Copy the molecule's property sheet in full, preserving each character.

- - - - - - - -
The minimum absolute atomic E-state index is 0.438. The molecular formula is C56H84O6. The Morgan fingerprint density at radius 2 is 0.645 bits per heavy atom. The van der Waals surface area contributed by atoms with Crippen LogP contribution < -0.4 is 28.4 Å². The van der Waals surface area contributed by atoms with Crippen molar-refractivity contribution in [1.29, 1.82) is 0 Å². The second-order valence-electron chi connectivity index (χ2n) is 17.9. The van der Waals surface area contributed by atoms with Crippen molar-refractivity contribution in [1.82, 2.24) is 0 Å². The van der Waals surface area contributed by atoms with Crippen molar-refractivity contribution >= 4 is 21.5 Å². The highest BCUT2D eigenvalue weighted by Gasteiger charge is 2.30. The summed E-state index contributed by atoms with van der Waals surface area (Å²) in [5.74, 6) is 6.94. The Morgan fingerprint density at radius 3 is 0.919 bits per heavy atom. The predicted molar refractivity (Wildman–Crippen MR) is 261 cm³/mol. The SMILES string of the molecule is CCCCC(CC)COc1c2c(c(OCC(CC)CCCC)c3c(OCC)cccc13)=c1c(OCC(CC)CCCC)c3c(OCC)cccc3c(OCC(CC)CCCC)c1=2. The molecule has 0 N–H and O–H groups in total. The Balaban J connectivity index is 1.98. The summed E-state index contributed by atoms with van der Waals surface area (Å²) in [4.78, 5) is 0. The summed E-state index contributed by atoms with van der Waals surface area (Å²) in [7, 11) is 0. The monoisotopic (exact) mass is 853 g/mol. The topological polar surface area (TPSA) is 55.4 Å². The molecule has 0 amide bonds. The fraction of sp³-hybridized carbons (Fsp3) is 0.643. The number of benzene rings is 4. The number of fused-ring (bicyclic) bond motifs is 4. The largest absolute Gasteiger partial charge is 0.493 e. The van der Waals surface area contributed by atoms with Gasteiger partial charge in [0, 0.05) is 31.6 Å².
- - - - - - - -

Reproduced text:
The minimum absolute atomic E-state index is 0.438. The molecular formula is C56H84O6. The Morgan fingerprint density at radius 2 is 0.645 bits per heavy atom. The van der Waals surface area contributed by atoms with Crippen LogP contribution < -0.4 is 28.4 Å². The van der Waals surface area contributed by atoms with Crippen molar-refractivity contribution in [1.29, 1.82) is 0 Å². The second-order valence-electron chi connectivity index (χ2n) is 17.9. The van der Waals surface area contributed by atoms with Crippen molar-refractivity contribution in [1.82, 2.24) is 0 Å². The van der Waals surface area contributed by atoms with Crippen molar-refractivity contribution >= 4 is 21.5 Å². The highest BCUT2D eigenvalue weighted by Gasteiger charge is 2.30. The summed E-state index contributed by atoms with van der Waals surface area (Å²) in [5.74, 6) is 6.94. The Morgan fingerprint density at radius 3 is 0.919 bits per heavy atom. The predicted molar refractivity (Wildman–Crippen MR) is 261 cm³/mol. The SMILES string of the molecule is CCCCC(CC)COc1c2c(c(OCC(CC)CCCC)c3c(OCC)cccc13)=c1c(OCC(CC)CCCC)c3c(OCC)cccc3c(OCC(CC)CCCC)c1=2. The molecule has 0 N–H and O–H groups in total. The Balaban J connectivity index is 1.98. The summed E-state index contributed by atoms with van der Waals surface area (Å²) in [4.78, 5) is 0. The summed E-state index contributed by atoms with van der Waals surface area (Å²) in [7, 11) is 0. The monoisotopic (exact) mass is 853 g/mol. The topological polar surface area (TPSA) is 55.4 Å². The molecule has 0 amide bonds. The fraction of sp³-hybridized carbons (Fsp3) is 0.643. The number of benzene rings is 4. The number of fused-ring (bicyclic) bond motifs is 4. The largest absolute Gasteiger partial charge is 0.493 e. The van der Waals surface area contributed by atoms with Gasteiger partial charge in [0, 0.05) is 31.6 Å².